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Jan-Melissa Schramm considers the extent to which Anne, Charlotte and Emily Brontës’ ideas of the human depend upon, and differ from, legal and theological ideas of ‘rights’ before the law and ‘creatureliness’ before God. Providing a detailed examination of the submissive self in Victorian Evangelical theology; Romantic autobiography and the language of experience; and nascent formulations of human rights frameworks, Schramm moves to a close reading of Jane Eyre, including an analysis of religious (William Ellery Channing) as opposed to later secular (Samuel Smiles) self-culture in Jane’s ethical education. Anne and Charlotte Brontës’ inclusion of Biblical quotation both worked to underpin trajectories of female empowerment and helped to create a more liberal sense of Biblical meaning. As Schramm attests, the sense of equality of all before God had to be established in the public sphere before legal recognition could follow. The Brontës’ complex ideas of the human, combining reason, the heart and Christian humility, serve for Schramm as a case-study of the extent to which modern ideas of autonomy might be successfully grafted onto self-abnegation before God: and Jane Eyre, Shirley, Agnes Grey, Wuthering Heights, Villette and The Tenant of Wildfell Hall all play a part in this process.
Jan-Melissa Schramm explores the conflicted attitude of the Victorian novel to sacrifice, and the act of substitution on which it depends. The Christian idea of redemption celebrated the suffering of the innocent: to embrace a life of metaphorical self-sacrifice was to follow in the footsteps of Christ's literal Passion. Moreover, the ethical agenda of fiction relied on the expansion of sympathy which imaginative substitution was seen to encourage. But Victorian criminal law sought to calibrate punishment and culpability as it repudiated archaic models of sacrifice that scapegoated the innocent. The tension between these models is registered creatively in the fiction of novelists such as Dickens, Gaskell and Eliot, at a time when acts of Chartist protest, national sacrifices made during the Crimean War, and the extension of the franchise combined to call into question what it means for one man to 'stand for', and perhaps even 'die for', another.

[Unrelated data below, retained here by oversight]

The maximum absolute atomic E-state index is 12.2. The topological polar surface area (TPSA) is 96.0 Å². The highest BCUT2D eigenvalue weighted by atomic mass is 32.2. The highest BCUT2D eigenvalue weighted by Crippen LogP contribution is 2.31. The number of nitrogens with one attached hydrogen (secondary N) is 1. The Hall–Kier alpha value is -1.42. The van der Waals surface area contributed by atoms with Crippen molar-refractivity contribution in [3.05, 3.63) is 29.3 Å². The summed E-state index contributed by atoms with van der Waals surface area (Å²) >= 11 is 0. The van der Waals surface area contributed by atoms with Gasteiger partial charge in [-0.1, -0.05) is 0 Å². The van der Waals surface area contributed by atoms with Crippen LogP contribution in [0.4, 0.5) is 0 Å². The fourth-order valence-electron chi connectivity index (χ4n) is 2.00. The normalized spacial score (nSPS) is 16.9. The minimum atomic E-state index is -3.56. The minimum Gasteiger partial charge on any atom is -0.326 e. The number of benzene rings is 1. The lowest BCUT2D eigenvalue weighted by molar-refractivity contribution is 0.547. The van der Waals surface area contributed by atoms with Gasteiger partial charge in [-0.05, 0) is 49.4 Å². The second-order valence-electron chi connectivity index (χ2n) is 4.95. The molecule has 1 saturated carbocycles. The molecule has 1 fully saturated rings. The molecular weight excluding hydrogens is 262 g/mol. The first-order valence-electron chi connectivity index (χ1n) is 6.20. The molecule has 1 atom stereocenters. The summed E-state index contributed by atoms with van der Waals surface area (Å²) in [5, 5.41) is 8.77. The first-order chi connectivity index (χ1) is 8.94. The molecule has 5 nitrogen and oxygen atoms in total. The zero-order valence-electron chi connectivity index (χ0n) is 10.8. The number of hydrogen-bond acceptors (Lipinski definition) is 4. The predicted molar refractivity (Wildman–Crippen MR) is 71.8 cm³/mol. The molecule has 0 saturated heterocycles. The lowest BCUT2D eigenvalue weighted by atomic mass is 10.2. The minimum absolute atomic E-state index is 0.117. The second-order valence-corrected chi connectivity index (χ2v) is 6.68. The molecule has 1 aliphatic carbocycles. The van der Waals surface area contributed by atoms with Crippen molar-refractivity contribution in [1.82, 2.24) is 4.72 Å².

According to John Forster's Life, Charles Dickens was empanelled to serve on a coroner's jury sometime in 1840 for an inquest on the body of a young baby allegedly murdered by its mother. Dickens's ‘persevering exertion’ and ‘the humane help of the coroner, Mr Wakley … combined to ensure she was only charged with concealing the birth’ instead of the capital crime of murder:
‘The poor desolate creature dropped upon her knees before us with protestations that we were right (protestations among the most affecting that I have ever heard in my life), and was carried away insensible. I caused some extra care to be taken of her in the prison, and counsel to be retained for her defence when she was tried at the Old Bailey; and her sentence was lenient, and her history and conduct proved that it was right’. How much [Dickens] felt the little incident, at the actual time of its occurrence, may be judged from the few lines written next morning: ‘Whether it was the poor baby, or its poor mother, or the coffin, or my fellow-jurymen, I can't say, but last night I had a most violent attack of sickness and indigestion, which not only prevented me from sleeping, but even from lying down.’